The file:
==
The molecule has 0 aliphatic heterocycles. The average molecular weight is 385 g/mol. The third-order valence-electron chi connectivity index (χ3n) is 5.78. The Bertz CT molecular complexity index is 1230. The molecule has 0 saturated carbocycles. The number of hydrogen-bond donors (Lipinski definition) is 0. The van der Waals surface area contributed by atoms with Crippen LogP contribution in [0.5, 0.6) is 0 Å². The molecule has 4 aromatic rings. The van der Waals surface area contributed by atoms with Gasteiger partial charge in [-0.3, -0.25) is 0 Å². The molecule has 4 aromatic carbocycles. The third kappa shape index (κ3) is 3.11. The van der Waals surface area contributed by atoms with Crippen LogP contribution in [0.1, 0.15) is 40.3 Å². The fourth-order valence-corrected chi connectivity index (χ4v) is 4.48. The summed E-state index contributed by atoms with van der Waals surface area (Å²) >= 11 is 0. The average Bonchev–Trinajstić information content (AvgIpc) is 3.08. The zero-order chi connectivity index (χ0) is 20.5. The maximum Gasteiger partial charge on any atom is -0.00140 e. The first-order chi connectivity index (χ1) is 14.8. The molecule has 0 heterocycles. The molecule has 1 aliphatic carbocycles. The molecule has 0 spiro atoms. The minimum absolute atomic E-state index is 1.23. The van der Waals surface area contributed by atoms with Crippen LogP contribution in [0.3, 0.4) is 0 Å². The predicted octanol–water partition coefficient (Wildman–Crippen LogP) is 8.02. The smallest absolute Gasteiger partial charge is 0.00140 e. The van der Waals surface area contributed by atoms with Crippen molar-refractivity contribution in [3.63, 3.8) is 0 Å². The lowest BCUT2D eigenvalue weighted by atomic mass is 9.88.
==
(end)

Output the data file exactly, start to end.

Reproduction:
The molecule has 0 aliphatic heterocycles. The average molecular weight is 385 g/mol. The third-order valence-electron chi connectivity index (χ3n) is 5.78. The Bertz CT molecular complexity index is 1230. The molecule has 0 saturated carbocycles. The number of hydrogen-bond donors (Lipinski definition) is 0. The van der Waals surface area contributed by atoms with Crippen LogP contribution in [0.5, 0.6) is 0 Å². The molecule has 4 aromatic rings. The van der Waals surface area contributed by atoms with Gasteiger partial charge in [-0.3, -0.25) is 0 Å². The molecule has 4 aromatic carbocycles. The third kappa shape index (κ3) is 3.11. The van der Waals surface area contributed by atoms with Crippen LogP contribution in [0.1, 0.15) is 40.3 Å². The fourth-order valence-corrected chi connectivity index (χ4v) is 4.48. The summed E-state index contributed by atoms with van der Waals surface area (Å²) >= 11 is 0. The average Bonchev–Trinajstić information content (AvgIpc) is 3.08. The zero-order chi connectivity index (χ0) is 20.5. The maximum Gasteiger partial charge on any atom is -0.00140 e. The first-order chi connectivity index (χ1) is 14.8. The molecule has 0 heterocycles. The molecule has 1 aliphatic carbocycles. The molecule has 0 spiro atoms. The minimum absolute atomic E-state index is 1.23. The van der Waals surface area contributed by atoms with Crippen LogP contribution in [0.3, 0.4) is 0 Å². The predicted octanol–water partition coefficient (Wildman–Crippen LogP) is 8.02. The smallest absolute Gasteiger partial charge is 0.00140 e. The van der Waals surface area contributed by atoms with Crippen molar-refractivity contribution in [3.63, 3.8) is 0 Å². The lowest BCUT2D eigenvalue weighted by atomic mass is 9.88.